Destination: Florence, Italy
Number of Days Spent: 1 day
Where we stayed: Hotel Azzi - 50 Euros/night on www.venere.com (including breakfast & wifi)
Best restaurant: We found a great sandwich shop called Casa del Vino where they served excellent homemade panini sandwiches! They will make them to order. It's one of the oldest wine shops in the city and every day they have several bottles of wine opened that you can sample by the glass with your panini. It was the best panini we had in Italy and very affordable - 3.50 Euro!
Best of: Florence is known for its art and it certainly lives up to its reputation!
Worst of: Donatello's David (the one portraying him as a fanciful, elf like, boy with a feathered cap) was out on loan so we missed it. At least we asked before paying admission to an otherwise ordinary art collection. The people working at the Uffizi are a bunch of disorganized jerks and that's all I am going to say on that...for now!
Most Memorable: We met up with friends RJ & Kristi while we were in Florence and swapped travel stories over dinner. If you guys are reading this I hope you had a great time in France!
Useful tip: It is strongly advised to book ahead for the Uffizi and the Academia. For 2 euros extra you can skip the over an hour long wait at the Academia, and at the Uffizi you probably won't be getting in without it. It's easy to do online with a CC. Lastly, as mentioned in our post from Rome, go to ITunes and download the Rick Steves guides to both the Uffizi & Accadamia (FREE)!
After passing once more through Pisa (that makes 5 times now!) we got into Florence and checked in just in time to make it to our appointment at the Academia to see David & the Prisoners by Michelangelo. Few works of art are as recognizable as this stunning figure rising over 13 feet high. Carved from one single piece of marble, Michelangelo believed that the figures were in the stone all along and it was his job with God's help to free them from the stone. In his left had lies the sling and the oversized right emphasizes his strength. From the front angle, David's eyes stare up at his enemy, Goliath as if you say in a cocky manner "I can take this guy". As you spin around to the right, his face changes and a glimpse of "Oh, crap what I just get myself into" appears. In true Michelangelo style, every blood vein, bulging muscle and rib bone is visible revealing the master's attention to detail and his mastery of the human anatomy. Equally as impressive as David and leading up to him are the so-called prisoners. They pieces were never actually finished. In various stages of completion, the figures give a glimpse into how Michelangelo "freed" the pieces from the marble.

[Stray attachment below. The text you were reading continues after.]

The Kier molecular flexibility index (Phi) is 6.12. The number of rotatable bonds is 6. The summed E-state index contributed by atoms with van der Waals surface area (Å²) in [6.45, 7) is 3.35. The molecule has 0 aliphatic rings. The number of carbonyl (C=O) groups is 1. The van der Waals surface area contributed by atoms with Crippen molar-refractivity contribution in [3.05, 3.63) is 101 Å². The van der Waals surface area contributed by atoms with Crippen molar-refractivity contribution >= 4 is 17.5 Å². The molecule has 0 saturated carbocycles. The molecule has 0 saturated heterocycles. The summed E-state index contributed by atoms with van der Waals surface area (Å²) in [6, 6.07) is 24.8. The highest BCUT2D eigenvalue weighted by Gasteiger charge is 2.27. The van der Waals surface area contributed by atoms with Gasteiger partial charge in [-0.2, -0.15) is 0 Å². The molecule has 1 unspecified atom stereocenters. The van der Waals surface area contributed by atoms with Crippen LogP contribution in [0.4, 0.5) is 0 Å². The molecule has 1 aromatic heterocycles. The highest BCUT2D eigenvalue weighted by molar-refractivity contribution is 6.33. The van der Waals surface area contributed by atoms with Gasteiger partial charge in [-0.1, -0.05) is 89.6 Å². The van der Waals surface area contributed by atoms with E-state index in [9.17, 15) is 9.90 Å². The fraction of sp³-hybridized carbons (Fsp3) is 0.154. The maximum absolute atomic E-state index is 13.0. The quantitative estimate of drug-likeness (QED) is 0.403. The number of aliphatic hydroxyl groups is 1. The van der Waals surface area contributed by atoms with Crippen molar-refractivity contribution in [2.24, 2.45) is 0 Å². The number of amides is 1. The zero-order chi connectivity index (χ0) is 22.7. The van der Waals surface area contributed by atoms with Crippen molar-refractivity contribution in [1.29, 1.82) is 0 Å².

Florence also has a lively street atmosphere. The square, anchored by the massive Church in the center, is surrounded by several pedestrian only streets making the city a joy to wander around (though the crowds do take it down a notch). Down to the river, just past the Uffizi lies the city's most famous bridge, Ponte Vecchio. Stretching across the river, the bridge now serves as a meeting place and houses tons of jewelry shops that just simply built onto the side of the bridge.
After taking a stroll through town from the Academia, we arrived at the Uffizi. Ordering the tickets online was the easy part. Arriving and picking them up turned out to be a bit frustrating. After standing in line to get in, get past the metal detectors, we find out that our reservation is not good enough, we have to physically pick up a ticket. Fair enough; we go to the ticket counter - "no, not here" - across the street you pick them up. Back outside and across the street - "What do you mean you already paid for them, where's your reservation?" Back inside, after waiting in line again - "You have to check that bag over there!" There was an "information" desk that the lady seemed more intent on finishing her crossword puzzle before helping us, and when she did look up, she pointed us to the ticket counter...thanks for the help! I think a little sign and at least a half smile would go a long ways. We were not the only ones a little ticked at the situation, but hey the gallery was worth it.
Inside, you find one of the greatest collections of Renaissance Art in the world. Built by Florence's ruling family the Medici's, the Uffizi was fittingly the place they brought visitors to visit their personal art collection. Some of the highlights include the Birth of Venus (you might know it as Venus on a halfshell), the famous German painter Crannoch has a few here, along with other notables like Rembrandt, Leonardo, and Donatello. Florence truly was the birthplace of the Renaissance and it is only fitting that the city houses a large portion of their works till this day.
After the Uffizi, we met RJ and Kristis for dinner and a glass of wine and then got ready to head to Venice!